Solomon, the Lee and Geraldine Martin professor of environmental studies at the Massachusetts Institute of Technology, is known for her critical work in research on the destruction of the ozone layer. She also serves on the Bulletin of the Atomic Scientists’ Science and Security Board.
Solomon received her undergraduate degree at the Illinois Institute of Technology and her doctoral degree in chemistry at the University of California, Berkeley. After graduation, she joined the National Oceanic and Atmospheric Administration in Boulder, Colo., where she served as a research chemist for nine years.
In 1986 and 1987, Solomon led expeditions to Antarctica, where her team discovered unusually high levels of chlorine dioxide, the first evidence to point to chlorofluorocarbons as the primary agent of the ozone hole. In 2007, Solomon was a part of the Intergovernmental Panel on Climate Change within the United Nations, which won a Nobel Peace Prize.
Solomon’s groundbreaking research won her the National Medal of Science in 1999, the Nobel Peace Prize in 2007 and TIME magazine’s 100 Most Influential People in 2008. She is a member of the National Academy of Sciences, the French Academy of Sciences and the Royal Society of the United Kingdom. Antarctica’s Solomon Glacier and Solomon Saddle are named in her honor.
Walker currently serves as the president of the Ford Foundation, a $16 billion private human welfare foundation. He is known for chairing the committee that ended Detroit’s historic bankruptcy, implementing a $1 billion social bond for COVID-19 stabilization and spearheading the Rebuild New Orleans initiative in the wake of Hurricane Katrina.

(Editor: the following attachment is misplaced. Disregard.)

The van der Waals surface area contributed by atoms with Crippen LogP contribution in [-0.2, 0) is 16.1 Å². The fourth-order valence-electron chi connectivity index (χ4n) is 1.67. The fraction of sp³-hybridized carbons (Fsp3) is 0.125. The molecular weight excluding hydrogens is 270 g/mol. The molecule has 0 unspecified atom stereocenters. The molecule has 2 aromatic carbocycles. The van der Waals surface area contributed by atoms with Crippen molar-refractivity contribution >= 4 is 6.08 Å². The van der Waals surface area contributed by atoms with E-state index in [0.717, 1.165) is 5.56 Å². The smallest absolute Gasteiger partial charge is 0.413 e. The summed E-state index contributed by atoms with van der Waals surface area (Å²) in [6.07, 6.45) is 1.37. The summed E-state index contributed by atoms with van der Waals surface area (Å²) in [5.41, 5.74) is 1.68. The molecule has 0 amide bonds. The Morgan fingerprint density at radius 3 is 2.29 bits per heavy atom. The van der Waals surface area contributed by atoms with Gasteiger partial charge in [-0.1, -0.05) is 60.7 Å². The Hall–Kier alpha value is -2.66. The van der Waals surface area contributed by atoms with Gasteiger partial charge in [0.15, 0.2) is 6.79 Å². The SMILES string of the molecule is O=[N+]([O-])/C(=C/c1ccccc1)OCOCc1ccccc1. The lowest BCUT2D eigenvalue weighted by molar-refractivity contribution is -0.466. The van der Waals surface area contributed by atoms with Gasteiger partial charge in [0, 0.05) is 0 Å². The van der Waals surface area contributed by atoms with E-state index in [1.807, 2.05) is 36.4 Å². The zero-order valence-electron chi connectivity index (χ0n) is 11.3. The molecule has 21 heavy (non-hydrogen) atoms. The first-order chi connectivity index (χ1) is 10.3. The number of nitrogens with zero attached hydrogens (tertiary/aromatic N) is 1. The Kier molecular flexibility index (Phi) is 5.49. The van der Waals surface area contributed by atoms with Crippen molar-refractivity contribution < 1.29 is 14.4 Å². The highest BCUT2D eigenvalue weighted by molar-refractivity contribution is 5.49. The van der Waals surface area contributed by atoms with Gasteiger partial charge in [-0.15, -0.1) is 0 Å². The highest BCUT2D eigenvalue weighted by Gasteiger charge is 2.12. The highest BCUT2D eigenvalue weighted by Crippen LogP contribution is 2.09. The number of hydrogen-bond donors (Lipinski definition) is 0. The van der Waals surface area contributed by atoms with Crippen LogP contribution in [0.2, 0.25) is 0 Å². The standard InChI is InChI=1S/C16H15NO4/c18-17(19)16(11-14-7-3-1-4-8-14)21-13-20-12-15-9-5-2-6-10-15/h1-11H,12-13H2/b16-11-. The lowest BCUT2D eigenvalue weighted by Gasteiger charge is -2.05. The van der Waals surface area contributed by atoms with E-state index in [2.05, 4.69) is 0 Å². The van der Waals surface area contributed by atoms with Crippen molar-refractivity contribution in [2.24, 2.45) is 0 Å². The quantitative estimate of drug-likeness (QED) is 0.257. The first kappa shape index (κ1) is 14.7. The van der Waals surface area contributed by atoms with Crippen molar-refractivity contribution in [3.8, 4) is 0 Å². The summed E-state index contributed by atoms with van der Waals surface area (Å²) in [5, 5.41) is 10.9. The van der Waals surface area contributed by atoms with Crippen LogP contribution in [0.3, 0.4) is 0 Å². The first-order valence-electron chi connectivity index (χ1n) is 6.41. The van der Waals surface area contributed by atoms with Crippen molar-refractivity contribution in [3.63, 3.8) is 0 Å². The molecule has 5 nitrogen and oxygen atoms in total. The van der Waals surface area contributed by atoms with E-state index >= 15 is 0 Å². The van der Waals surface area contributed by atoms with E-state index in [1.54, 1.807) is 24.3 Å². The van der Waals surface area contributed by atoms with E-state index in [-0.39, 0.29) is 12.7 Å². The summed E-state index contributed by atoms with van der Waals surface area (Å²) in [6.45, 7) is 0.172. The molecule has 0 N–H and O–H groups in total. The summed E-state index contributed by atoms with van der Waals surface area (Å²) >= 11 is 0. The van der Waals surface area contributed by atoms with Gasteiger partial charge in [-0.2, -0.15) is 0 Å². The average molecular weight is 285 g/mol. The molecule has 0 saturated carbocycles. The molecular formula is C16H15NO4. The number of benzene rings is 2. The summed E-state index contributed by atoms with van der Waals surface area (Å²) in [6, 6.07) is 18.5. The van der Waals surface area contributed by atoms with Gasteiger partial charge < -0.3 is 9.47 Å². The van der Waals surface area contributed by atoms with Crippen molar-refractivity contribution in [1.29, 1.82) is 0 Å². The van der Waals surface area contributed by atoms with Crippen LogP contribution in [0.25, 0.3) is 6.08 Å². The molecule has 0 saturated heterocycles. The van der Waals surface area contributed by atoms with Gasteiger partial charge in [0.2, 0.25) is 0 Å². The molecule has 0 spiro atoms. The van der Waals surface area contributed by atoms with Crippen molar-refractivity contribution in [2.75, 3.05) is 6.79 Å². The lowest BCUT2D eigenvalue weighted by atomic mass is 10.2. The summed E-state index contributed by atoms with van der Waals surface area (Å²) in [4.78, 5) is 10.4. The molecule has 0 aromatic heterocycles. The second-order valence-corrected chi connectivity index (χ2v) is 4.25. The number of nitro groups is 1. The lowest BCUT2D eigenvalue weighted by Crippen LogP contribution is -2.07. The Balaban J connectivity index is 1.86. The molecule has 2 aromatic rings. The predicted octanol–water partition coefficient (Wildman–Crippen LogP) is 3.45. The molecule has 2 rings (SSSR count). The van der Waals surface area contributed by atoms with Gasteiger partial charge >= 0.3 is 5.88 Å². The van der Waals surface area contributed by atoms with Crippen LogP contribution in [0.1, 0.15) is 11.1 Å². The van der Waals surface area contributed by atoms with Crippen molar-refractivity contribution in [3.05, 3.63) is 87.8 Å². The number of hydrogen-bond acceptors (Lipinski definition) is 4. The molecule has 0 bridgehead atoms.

Walker earned both his bachelors and law degrees from The University of Texas at Austin. He previously served as the vice president at the Rockefeller Foundation. In the 1990s, he worked for the Abyssinian Development Corporation, where he led a revitalization strategy that built over 1,000 units of affordable housing.
He is the co-founder of the US Impact Investing Alliance and the President’s Council on Disability Inclusion in Philanthropy. Walker chairs the New York City’s Mayoral Advisory Commission on City Art and is a board member of the Lincoln Center for the Performing Arts, the National Gallery of Art, the High Line Carnegie Hall, the Smithsonian National Museum of African American History & Culture and the Committee to Protect Journalists.
Walker’s was awarded the 2022 commander of France’s Order of Arts and Letters, and a personal appointment from Queen Elizabeth II to the Order of the British Empire. He was listed in TIME’s annual 100 Most Influential People in the World and Ebony’s Power 100 and was named the Wall Street Journal’s 2020 Philanthropy Innovator.
Solomon and Walker did not respond to requests for comments.
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Ishani Raha is a Pratt junior and a senior editor of The Chronicle's 119th volume.
Andrew Bae is a Trinity sophomore and an associate news editor of The Chronicle's 119th volume.